Old Bedford Village and the Fall of the Needles

bedford06iI just want to clarify that it was not the needles fault for the break.  Yes they are knitpick needles and I haven’t had a problem with them breaking, well unless you count the time I stepped on one in the car and it snapped but that was a #3 and really that would have happened with any wooden needle and would have bent a metal one.  This weekend though it was a #4 and it went up against a folding chair and lost.  I had my work sitting on one of the wooden folding chairs that we take around to reenacting events with us, they are wobbly at best, I was up talking to someone and the chair was bumped.  It immediately collapsed smashing my work.  At a quick glance it all looked good, a little dusty but in one piece, until my husband said “I hope that didn’t break a needle”.  He jinxed it!  I took a closer look and yes one was snapped.  Crud!  Now what do I do…

Well if I had been prepared I would have had the bag full of yarn I bring to all events.  I have a hard time staying focused on just one project all weekend.  But alas we had forgotten it at home, sitting in the living room waiting to be loaded into the car.  There I was in a new town, with all my needles and no yarn, what is a girl to do?

bedford06aFind the local yarn shop and dig in.  My husband was busy preparing for battle so I along with some of the other women folk escaped back to the 21st century and found Firesong Studio.  I love this place, most of her shelves are filled with her own hand dyed skeins along with Alpaca from a local farm.  I picked out some of the alpaca and my friend picked up a skein of the hand dyed yarn for her first project.  She picked up knitting quickly and we will be moving on to her next lesson soon.  I kicked myself when I realized I arrived in the present without my phone so that I could snap a few photos of the place.  The second half of the shop is her weaving studio, I have it pinned for Christmas presents.  And she had a retired sheep dog that stole the attention of one of the members of the party, she almost got out the door with him.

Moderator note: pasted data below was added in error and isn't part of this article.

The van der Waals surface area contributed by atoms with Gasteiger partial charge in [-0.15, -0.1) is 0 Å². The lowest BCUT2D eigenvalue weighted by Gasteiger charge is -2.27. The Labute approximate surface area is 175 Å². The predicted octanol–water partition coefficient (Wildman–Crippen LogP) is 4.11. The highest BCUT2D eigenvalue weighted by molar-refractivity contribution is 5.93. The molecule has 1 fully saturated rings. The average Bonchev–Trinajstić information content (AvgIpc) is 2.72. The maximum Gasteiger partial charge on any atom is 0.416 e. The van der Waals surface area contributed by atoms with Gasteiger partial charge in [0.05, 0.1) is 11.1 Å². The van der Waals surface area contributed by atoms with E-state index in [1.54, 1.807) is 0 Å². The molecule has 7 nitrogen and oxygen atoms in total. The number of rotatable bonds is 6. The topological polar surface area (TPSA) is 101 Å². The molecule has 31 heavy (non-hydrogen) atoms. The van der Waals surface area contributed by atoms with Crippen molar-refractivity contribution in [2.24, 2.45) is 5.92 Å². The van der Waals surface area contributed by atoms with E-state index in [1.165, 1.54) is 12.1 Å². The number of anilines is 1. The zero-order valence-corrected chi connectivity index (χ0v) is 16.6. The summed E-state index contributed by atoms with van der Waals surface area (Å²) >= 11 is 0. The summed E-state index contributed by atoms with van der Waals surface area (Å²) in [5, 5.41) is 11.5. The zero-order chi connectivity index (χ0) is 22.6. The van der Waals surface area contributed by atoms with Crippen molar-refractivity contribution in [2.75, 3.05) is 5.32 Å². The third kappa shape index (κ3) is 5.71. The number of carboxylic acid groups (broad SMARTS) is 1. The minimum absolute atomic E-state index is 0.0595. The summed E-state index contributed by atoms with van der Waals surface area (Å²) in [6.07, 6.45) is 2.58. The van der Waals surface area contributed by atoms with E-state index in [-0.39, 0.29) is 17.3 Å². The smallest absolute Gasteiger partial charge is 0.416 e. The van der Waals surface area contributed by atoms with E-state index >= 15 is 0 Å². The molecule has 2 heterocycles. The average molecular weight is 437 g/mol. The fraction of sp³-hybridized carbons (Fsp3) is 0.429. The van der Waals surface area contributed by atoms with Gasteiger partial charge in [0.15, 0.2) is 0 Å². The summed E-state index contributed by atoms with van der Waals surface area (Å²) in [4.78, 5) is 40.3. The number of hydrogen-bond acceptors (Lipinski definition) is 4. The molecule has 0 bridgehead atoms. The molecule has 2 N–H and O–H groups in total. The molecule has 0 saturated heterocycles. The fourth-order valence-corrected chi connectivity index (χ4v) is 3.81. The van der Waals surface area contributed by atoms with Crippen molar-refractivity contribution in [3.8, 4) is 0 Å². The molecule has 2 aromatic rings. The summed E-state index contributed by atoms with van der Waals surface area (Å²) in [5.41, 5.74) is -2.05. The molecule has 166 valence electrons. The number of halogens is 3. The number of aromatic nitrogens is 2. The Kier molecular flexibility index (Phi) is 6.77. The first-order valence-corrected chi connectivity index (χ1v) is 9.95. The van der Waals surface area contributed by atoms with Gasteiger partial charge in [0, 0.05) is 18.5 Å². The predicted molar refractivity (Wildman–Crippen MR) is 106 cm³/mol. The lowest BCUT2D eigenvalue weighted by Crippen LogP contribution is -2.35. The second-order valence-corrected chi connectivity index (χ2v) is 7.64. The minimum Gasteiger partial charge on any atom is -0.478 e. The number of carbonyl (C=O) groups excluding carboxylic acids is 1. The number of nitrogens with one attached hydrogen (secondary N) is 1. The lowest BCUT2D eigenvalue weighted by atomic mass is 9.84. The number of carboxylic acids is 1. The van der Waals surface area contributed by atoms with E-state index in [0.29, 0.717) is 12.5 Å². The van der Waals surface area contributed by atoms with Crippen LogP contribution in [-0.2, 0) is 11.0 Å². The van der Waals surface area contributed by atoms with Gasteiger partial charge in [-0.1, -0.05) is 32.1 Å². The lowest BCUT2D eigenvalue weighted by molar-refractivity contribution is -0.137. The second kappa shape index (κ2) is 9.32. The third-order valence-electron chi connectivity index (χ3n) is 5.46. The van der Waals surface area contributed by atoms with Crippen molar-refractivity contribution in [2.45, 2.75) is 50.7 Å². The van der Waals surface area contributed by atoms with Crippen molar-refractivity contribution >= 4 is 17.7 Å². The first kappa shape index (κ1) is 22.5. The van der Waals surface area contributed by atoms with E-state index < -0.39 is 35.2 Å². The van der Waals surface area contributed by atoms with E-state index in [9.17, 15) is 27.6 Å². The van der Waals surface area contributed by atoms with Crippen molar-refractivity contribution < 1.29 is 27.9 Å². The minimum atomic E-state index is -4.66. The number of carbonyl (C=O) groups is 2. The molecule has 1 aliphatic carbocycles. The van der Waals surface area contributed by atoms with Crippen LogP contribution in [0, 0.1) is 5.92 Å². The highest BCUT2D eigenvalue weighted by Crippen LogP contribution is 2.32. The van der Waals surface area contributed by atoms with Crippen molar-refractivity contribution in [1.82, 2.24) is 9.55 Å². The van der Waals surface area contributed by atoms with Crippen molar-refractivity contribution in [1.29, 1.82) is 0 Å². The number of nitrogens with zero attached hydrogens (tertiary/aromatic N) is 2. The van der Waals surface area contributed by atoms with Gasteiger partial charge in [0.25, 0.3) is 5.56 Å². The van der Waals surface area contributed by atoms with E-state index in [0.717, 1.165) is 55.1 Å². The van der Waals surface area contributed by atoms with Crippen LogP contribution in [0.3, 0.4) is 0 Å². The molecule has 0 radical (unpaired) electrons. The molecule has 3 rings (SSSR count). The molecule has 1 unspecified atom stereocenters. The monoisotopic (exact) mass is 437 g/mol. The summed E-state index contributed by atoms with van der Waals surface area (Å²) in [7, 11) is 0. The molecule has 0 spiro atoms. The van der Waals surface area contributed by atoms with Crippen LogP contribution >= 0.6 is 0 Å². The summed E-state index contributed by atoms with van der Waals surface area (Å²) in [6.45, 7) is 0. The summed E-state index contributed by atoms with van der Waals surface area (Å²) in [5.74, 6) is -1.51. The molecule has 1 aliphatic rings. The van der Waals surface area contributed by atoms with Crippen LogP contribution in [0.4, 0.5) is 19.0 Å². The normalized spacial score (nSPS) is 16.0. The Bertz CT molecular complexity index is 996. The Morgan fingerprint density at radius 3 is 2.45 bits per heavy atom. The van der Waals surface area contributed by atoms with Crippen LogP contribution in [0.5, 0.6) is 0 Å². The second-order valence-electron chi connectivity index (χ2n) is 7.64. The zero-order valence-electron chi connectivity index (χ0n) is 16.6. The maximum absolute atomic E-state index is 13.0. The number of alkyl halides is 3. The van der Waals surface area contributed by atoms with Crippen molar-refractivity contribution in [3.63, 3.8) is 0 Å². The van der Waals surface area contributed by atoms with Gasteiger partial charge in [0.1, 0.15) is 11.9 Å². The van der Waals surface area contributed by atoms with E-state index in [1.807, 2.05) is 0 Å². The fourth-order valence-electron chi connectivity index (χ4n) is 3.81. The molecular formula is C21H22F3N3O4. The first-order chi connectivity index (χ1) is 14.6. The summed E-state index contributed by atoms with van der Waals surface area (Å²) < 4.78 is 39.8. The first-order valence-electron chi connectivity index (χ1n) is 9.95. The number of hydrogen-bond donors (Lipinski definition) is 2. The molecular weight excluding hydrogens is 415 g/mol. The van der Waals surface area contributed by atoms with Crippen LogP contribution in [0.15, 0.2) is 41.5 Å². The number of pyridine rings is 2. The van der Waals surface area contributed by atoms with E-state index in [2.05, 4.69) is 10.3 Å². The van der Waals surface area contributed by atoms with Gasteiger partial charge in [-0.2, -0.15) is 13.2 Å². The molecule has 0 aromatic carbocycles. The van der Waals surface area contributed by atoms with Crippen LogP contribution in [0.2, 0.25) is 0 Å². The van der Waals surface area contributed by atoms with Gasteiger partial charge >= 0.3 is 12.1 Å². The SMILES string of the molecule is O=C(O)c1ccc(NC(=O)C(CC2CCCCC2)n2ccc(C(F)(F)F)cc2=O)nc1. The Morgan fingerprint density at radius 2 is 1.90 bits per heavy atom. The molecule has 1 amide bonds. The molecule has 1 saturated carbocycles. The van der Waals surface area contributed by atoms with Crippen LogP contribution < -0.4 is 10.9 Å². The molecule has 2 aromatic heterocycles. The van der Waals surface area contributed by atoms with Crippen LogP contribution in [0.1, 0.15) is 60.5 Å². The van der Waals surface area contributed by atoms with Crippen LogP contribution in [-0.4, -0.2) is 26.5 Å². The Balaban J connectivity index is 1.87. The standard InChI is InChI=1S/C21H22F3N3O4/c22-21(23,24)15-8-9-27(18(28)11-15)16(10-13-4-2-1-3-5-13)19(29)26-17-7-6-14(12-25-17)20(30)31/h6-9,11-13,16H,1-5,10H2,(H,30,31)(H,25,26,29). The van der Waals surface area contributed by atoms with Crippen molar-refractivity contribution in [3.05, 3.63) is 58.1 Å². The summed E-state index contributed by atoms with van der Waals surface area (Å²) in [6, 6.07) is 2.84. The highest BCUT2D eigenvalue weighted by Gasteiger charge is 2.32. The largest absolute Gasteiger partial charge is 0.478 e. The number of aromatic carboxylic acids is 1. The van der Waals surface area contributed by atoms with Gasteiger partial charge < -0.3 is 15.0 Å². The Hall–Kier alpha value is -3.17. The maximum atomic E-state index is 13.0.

bedford06fI was feeling a bit guilty for purchasing three skeins when in reality one would have gotten me through the weekend, but what if I wanted to start a large project for make a matching hat?  I really did need all three and to convince my hubby of that I was going to start on a pair of gloves for him.  As I was taking pictures I noticed that I really don’t like to wear shoes.  We are out camping and I am suppose to be in period correct 1860’s attire and I go around bare foot most of the time.  Oh well it is comfy and it helps me stay cool.

bedford06gI started on the gloves and thought I would try cables.  I stuck with metal one even though wood would have been more correct for the period.  And I also used circular needles so I can do two at a time, pretty sure they didn’t have those during the Civil War.  I got almost to the thumbs when the hubby got back from the battle and said they looked good but a little feminine for his taste.  So he gets the second pair because I am not ripping this out.  Look at all those cables, would you? I didn’t think so.

bedford06jThe accident happened Saturday morning before breakfast and I spent the rest of the weekend carrying the work around in my haversack, it is a very handy project bag.  Plus I can fit my wallet, water bottle and tissues in there, blasted allergies.  I wore the bag all over camp to be ready to knit at a moments notice.

Here are a couple shots from the weekend, some knitting and some of around camp.


bedford06h  bedford06c



2 thoughts on “Old Bedford Village and the Fall of the Needles

  1. sounds like a silver lining to the broken needle cloud, for sure! and FYI – I bet barefoot was more common than you think in 1860. Just depends where you were, right?

Join the conversation

Fill in your details below or click an icon to log in:

WordPress.com Logo

You are commenting using your WordPress.com account. Log Out /  Change )

Google photo

You are commenting using your Google account. Log Out /  Change )

Twitter picture

You are commenting using your Twitter account. Log Out /  Change )

Facebook photo

You are commenting using your Facebook account. Log Out /  Change )

Connecting to %s